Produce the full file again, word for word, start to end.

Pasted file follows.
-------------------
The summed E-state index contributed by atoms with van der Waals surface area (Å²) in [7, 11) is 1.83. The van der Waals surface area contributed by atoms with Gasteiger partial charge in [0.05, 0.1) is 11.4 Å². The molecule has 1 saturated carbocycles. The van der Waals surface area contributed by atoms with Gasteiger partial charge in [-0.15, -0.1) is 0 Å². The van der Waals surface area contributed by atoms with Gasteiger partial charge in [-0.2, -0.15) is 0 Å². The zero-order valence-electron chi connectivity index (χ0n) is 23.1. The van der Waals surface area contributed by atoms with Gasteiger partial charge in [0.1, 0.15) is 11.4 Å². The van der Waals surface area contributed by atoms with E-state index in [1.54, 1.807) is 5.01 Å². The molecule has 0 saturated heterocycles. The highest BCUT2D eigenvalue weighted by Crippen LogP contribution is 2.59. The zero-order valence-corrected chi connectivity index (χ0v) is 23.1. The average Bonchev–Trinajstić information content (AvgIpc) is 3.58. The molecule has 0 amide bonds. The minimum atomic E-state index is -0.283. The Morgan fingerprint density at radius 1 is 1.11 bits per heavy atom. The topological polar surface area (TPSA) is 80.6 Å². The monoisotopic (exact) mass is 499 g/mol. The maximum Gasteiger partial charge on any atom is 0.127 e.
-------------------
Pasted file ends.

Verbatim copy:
The summed E-state index contributed by atoms with van der Waals surface area (Å²) in [7, 11) is 1.83. The van der Waals surface area contributed by atoms with Gasteiger partial charge in [0.05, 0.1) is 11.4 Å². The molecule has 1 saturated carbocycles. The van der Waals surface area contributed by atoms with Gasteiger partial charge in [-0.15, -0.1) is 0 Å². The van der Waals surface area contributed by atoms with Gasteiger partial charge in [-0.2, -0.15) is 0 Å². The zero-order valence-electron chi connectivity index (χ0n) is 23.1. The van der Waals surface area contributed by atoms with Gasteiger partial charge in [0.1, 0.15) is 11.4 Å². The van der Waals surface area contributed by atoms with E-state index in [1.54, 1.807) is 5.01 Å². The molecule has 0 saturated heterocycles. The highest BCUT2D eigenvalue weighted by Crippen LogP contribution is 2.59. The zero-order valence-corrected chi connectivity index (χ0v) is 23.1. The average Bonchev–Trinajstić information content (AvgIpc) is 3.58. The molecule has 0 amide bonds. The minimum atomic E-state index is -0.283. The Morgan fingerprint density at radius 1 is 1.11 bits per heavy atom. The topological polar surface area (TPSA) is 80.6 Å². The monoisotopic (exact) mass is 499 g/mol. The maximum Gasteiger partial charge on any atom is 0.127 e.